September 4, 2005 in City

Montana blaze is 50 percent contained

Associated Press

Containment of a 7,500-acre wildfire in the Plains, Mont., area rose to 50 percent Saturday after crews benefited from three consecutive days of weather that kept smoke close to the ground.

Firefighters braced for weekend wind with the potential to fan the Seepay 2 fire, burning trees, brush and grass on the Flathead Indian Reservation.

The fire and the risk of new burning prompted leaders of the Confederated Salish and Kootenai Tribes to close some tribal land as hunting season got under way.

Containment of the fire is expected by Sept. 15. About $2 million has been spent to fight the blaze, which was reported last Sunday, information officer Wayne Johnson said. Nearly 650 people have been assigned to the blaze.

Four miles south of Skalkaho Pass in southwestern Montana, the Signal Rock fire grew to about 10,000 acres after being fanned by wind and a smoke inversion, fire information officer Terina Mullen said. The fire’s growth forced crews to retreat on Friday, officials said.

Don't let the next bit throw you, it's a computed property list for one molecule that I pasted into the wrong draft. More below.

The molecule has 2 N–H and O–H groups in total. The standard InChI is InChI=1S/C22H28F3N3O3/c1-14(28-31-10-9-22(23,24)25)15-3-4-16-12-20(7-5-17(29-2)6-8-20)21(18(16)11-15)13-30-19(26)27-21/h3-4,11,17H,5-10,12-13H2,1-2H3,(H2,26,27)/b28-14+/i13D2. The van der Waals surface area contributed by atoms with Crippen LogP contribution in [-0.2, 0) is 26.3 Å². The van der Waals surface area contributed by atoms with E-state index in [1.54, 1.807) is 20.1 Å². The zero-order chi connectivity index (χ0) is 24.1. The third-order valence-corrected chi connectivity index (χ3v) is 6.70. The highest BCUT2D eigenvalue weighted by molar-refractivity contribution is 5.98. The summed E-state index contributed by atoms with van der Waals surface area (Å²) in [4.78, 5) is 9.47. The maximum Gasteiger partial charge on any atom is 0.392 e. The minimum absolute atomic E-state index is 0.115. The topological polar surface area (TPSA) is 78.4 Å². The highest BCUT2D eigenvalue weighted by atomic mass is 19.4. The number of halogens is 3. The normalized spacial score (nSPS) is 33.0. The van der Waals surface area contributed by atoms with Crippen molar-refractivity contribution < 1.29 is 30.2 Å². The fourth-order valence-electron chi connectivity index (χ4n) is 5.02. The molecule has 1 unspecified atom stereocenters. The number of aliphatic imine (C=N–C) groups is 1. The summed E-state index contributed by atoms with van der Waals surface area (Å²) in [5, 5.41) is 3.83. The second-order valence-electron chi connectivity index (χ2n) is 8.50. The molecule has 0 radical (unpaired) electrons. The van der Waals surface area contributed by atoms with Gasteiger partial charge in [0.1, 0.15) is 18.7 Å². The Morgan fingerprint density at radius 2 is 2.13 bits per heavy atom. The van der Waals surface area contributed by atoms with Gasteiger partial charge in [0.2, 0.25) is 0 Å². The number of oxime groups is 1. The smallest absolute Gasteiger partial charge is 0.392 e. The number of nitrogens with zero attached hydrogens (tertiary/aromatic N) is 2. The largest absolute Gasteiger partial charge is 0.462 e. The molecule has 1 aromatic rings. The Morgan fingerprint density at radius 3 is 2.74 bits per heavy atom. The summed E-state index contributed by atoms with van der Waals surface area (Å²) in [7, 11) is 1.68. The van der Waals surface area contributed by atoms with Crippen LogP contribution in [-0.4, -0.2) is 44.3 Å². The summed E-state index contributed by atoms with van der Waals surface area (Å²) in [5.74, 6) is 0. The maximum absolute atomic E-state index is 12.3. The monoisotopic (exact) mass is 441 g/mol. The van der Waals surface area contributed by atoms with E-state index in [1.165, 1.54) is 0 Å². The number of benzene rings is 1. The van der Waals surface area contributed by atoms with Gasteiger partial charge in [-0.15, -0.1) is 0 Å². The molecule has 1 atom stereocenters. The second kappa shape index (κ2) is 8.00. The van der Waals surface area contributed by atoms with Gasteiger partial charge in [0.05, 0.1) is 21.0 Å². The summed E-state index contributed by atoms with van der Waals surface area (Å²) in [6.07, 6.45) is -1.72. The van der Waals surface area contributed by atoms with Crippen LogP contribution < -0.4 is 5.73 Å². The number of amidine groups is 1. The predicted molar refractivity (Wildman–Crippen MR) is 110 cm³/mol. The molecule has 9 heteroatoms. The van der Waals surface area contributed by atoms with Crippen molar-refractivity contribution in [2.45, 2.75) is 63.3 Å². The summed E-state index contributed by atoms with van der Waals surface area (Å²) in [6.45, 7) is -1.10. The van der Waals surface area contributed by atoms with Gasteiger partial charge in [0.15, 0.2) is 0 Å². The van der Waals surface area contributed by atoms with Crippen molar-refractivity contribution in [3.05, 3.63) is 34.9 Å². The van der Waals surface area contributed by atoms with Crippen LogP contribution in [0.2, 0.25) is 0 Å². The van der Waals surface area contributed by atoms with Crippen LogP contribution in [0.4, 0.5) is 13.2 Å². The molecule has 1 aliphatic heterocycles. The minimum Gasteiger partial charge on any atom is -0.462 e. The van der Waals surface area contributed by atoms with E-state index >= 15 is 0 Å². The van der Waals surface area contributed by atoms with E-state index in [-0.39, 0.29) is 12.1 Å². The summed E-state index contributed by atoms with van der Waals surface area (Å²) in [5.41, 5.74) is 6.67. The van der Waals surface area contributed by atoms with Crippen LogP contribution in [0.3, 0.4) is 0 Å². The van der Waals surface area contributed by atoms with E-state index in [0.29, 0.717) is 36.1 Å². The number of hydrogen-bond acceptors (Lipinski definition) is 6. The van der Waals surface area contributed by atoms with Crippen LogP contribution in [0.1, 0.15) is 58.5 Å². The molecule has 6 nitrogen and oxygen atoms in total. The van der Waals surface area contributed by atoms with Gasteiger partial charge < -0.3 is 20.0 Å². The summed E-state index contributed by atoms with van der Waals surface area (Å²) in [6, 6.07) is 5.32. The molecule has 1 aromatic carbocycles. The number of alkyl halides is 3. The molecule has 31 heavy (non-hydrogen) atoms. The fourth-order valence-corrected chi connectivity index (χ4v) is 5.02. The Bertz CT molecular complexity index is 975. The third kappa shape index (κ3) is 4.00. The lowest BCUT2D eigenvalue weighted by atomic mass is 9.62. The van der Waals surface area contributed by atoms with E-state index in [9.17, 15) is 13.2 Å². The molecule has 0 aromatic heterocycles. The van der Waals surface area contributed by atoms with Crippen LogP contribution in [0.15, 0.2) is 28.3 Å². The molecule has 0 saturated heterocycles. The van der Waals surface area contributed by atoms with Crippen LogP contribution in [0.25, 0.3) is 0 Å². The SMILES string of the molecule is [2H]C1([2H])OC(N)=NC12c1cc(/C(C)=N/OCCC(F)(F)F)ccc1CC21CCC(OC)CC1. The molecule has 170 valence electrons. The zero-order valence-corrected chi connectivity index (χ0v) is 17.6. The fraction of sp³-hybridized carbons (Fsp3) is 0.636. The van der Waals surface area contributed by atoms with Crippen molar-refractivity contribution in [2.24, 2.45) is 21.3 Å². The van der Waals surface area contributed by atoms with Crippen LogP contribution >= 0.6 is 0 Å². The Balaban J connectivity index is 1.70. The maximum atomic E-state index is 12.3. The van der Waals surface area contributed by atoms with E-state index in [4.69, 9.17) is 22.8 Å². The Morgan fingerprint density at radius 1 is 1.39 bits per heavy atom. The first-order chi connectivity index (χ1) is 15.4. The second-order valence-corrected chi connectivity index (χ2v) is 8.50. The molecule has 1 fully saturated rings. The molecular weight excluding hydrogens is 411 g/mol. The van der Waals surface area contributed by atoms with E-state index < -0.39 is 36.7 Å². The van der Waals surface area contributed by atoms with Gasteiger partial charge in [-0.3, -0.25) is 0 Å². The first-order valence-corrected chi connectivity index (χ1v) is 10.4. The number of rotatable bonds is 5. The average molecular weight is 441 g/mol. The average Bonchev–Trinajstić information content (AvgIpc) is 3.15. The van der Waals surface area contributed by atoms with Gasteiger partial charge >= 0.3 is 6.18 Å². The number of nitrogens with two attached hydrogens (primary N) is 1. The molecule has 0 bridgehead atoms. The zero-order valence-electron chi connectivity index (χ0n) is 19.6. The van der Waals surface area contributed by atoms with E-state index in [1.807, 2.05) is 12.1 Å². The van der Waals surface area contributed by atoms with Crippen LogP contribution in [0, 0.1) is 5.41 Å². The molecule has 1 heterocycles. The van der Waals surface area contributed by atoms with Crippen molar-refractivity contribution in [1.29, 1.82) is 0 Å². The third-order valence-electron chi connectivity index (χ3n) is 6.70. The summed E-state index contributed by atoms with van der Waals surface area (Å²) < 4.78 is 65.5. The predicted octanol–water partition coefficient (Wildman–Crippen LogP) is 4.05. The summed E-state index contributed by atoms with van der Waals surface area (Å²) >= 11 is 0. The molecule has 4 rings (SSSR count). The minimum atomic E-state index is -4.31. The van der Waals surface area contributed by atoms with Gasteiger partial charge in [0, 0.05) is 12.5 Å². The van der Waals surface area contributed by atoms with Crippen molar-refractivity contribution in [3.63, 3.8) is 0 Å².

At least two new fires were burning in south-central Idaho, with one spreading to as many as 2,000 acres in the wilderness region near Stanley and another threatening up to 50 structures built near the old mining town of Idaho City.

Information about the fire near Stanley on the Sawtooth National Forest was limited, as calls to fire information officers in the region weren’t immediately returned.

Chris Miller, a dispatcher with the Boise National Forest, said fire officials were sending one of their most experienced crews to manage containment efforts on that blaze. Some tanker aircraft had been diverted from the Idaho City fire to help.

Near Idaho City, the blaze in the Sawmill Creek area about two miles west of the rustic seat of Boise County had spread to about 150 acres by Saturday evening. A person keeping vigil at the Sunset Mountain Lookout about 12 miles south of Lowman, as well as members of the public who were in the region, spotted smoke from the fire about 1 p.m., Miller said.

“There’s a lot of slash piles there, heavy fuels. It’s really dry out, and we haven’t had rain in two and a half months,” said Miller, adding that no structures have been damaged.

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